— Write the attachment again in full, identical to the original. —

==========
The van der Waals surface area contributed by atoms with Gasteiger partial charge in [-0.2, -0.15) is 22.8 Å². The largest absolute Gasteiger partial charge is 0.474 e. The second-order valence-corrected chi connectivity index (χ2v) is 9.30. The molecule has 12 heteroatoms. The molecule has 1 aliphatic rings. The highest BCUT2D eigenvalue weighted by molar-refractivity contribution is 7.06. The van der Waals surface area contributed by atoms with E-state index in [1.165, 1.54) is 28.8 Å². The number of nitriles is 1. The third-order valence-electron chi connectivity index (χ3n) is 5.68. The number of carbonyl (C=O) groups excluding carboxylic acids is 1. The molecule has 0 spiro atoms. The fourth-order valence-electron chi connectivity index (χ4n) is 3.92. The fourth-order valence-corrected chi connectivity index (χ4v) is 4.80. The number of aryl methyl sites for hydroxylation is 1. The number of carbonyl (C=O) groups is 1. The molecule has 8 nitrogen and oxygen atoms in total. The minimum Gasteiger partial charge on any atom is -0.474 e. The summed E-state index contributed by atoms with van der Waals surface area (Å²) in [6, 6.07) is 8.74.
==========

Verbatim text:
The van der Waals surface area contributed by atoms with Gasteiger partial charge in [-0.2, -0.15) is 22.8 Å². The largest absolute Gasteiger partial charge is 0.474 e. The second-order valence-corrected chi connectivity index (χ2v) is 9.30. The molecule has 12 heteroatoms. The molecule has 1 aliphatic rings. The highest BCUT2D eigenvalue weighted by molar-refractivity contribution is 7.06. The van der Waals surface area contributed by atoms with E-state index in [1.165, 1.54) is 28.8 Å². The number of nitriles is 1. The third-order valence-electron chi connectivity index (χ3n) is 5.68. The number of carbonyl (C=O) groups excluding carboxylic acids is 1. The molecule has 0 spiro atoms. The fourth-order valence-electron chi connectivity index (χ4n) is 3.92. The fourth-order valence-corrected chi connectivity index (χ4v) is 4.80. The number of aryl methyl sites for hydroxylation is 1. The number of carbonyl (C=O) groups is 1. The molecule has 8 nitrogen and oxygen atoms in total. The minimum Gasteiger partial charge on any atom is -0.474 e. The summed E-state index contributed by atoms with van der Waals surface area (Å²) in [6, 6.07) is 8.74.